Some of the other birds of the north woods you might spot include ruffed, spruce and sharp-tailed grouse, common nighthawk, short-eared owl, sandhill crane, sora, American bittern, yellow rail, winter wren, broad-winged hawk, gray jay, common raven, boreal chickadee, pileated woodpecker, red-breasted nuthatch, hermit thrush, red-eyed vireo, ovenbird, Nelson’s sharp-tailed sparrow, black-billed cuckoo, alder flycatcher, pine and evening grosbeaks, and red and white-winged crossbills.

Listen for rare black-backed and three-toed woodpeckers pecking in the woods and whip-poor-wills calling at dusk. Look skyward for turkey vultures, northern goshawks and red-tailed hawks soaring overhead. Great horned and barred owls are common, but you may even occasionally get a glimpse of a great gray or boreal owl sitting camouflaged in a tree.

When you visit, you’ll also be sharing the land with smaller mammals like snowshoe hares, beaver, otter, mink, marten, short-tailed weasel lemmings and red squirrels. White-tailed deer are often observed. If you’re very lucky, the more elusive timber wolf, fisher, lynx, black bear or bobcat may be a thrilling part of your wildlife watching experience. If you are lucky, you may encounter a moose or lynx.

Special Tips: The best time for viewing many of the unique species is in the spring, when they are not yet secretive and before the trees leaf out. Winter, when the leaves are long gone, yields good birding too and in fact, winter is the best time to see great gray owl, northern hawk owl, and both crossbill species.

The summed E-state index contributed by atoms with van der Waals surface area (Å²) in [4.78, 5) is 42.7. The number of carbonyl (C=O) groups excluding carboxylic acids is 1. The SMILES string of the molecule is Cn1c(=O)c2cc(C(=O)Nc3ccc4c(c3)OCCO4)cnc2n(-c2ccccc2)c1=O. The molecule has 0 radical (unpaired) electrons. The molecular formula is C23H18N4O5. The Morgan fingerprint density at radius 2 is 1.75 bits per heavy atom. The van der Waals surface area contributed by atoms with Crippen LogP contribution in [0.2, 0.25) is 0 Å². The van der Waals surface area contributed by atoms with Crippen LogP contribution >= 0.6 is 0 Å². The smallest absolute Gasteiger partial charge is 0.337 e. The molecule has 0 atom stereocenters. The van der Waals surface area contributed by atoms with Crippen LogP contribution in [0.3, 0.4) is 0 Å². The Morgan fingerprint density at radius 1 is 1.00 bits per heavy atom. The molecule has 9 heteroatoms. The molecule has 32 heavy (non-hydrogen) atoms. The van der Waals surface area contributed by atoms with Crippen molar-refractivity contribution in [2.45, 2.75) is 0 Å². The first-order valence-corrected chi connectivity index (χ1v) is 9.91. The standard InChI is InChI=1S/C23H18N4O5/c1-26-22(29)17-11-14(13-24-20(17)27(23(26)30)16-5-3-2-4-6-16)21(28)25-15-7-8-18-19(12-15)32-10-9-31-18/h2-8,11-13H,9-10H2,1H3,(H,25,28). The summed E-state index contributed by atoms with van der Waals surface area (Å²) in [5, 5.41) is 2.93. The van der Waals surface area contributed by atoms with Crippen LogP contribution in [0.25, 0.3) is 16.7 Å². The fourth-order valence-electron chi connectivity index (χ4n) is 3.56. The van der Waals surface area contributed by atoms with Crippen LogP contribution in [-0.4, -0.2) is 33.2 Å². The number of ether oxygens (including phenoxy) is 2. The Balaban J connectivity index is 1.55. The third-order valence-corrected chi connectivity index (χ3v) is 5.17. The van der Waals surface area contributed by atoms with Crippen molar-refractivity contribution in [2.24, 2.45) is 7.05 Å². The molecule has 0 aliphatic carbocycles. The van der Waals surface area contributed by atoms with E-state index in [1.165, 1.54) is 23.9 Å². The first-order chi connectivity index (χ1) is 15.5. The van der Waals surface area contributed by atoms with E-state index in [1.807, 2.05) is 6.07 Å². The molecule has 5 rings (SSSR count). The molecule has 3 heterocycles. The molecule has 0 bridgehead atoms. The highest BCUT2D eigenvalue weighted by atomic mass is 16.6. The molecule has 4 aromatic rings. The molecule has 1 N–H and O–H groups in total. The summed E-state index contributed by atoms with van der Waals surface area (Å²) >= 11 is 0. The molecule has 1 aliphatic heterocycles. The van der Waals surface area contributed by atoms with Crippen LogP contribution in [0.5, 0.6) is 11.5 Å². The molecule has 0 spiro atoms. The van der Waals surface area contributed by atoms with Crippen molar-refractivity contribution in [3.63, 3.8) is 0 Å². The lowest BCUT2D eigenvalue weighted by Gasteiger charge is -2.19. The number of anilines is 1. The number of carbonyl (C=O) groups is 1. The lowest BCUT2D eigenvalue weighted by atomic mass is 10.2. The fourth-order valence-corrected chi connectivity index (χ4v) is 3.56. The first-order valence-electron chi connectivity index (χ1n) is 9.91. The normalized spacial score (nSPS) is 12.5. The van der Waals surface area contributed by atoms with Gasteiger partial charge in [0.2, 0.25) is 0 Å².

Remote. NO cell phone coverage. 25-30 miles from any gas stations. Due to its vast expanse, it’s possible to get lost at this location. Be prepared with a compass and a good set of maps before venturing into the forest. A GPS unit would be very helpful. Take water and snacks along, as well as a hat, long-sleeved shirt and mosquito repellent.

Accessible only by forest roads and walking trails. Some roads may be gated during very wet periods in spring. In winter many forest roads are not plowed. Visitors should contact the Norris Camp headquarters for current road and trail conditions.

The headquarters has bathrooms and telephones, but they are usually open only on weekdays.

Land Manager Contact:
Red Lake WMA
11536 Faunce Butterfield Rd SW
Roosevelt MN 56673
2l8-783-6861

West half of state forest:
Beltrami State Forest
Area Forest Supervisor
DNR Forestry
804 Cherne Dr NW
Warroad MN 56763
218-386-1304

East half of state forest:
Beltrami State Forest
Area Forest Supervisor
DNR Forestry
206 Main St E
Baudette MN 56623
218-634-2172

Other Activities: The Shultz Walking Trail (2 miles south of Norris Camp) is maintained for wheelchair access. The eastern half of the Rapid River Road and the Roseau Flowage, a wildlife impoundment on the Roseau River off Dick’s Parkway Forest Road, are highly recommended for wildlife watching.

The only groomed winter trails are for snowmobiles, but backcountry skiing and snowmobiling are permitted. There are miles of mowed walking trails. No licensed motor vehicles except on designated routes. Mountain biking is allowed on the forest roads and trails and on trails marked for non-motorized use.

Ownership: MN DNR 
Size: Red Lake WMA 322,630 acres; Beltrami SF 660,000 acres 
Closest Town: Williams / Warroad

Facilities:
RestroomsParkingTent CampingCross Country SkiingHikingPicnic tablesVisitor CenterHuntingTrailer CampingDrinking WaterBicycling

Best Seasons for Wildlife Viewing:
SpringSummerFallWinter

Read Lake WMA - Photo by Scott C. Zager
Map
Please use Map Link below

Driving Directions:
To WMA Headquarters at Norris Camp: From Warroad, drive l2 miles south on County Road 5, then l0 miles south on Dick’s Parkway Forest , then seven miles east on the Faunce-Butterfield Forest Road.

From Fourtown, go north on County Road 44, then north on Township Road 704. Continue north about l9 miles on Dick’s Parkway Forest Road. Turn east on the Faunce-Butterfield Forest Road and drive for 7 miles.

From Roosevelt, go 1.5 miles E on Twp. Rd., then 15 miles south on the Norris-Roosevelt State Forest Road.

Map Link

 
Red Lake WMA / Beltrami Island State Forest : Wildlife Viewing Area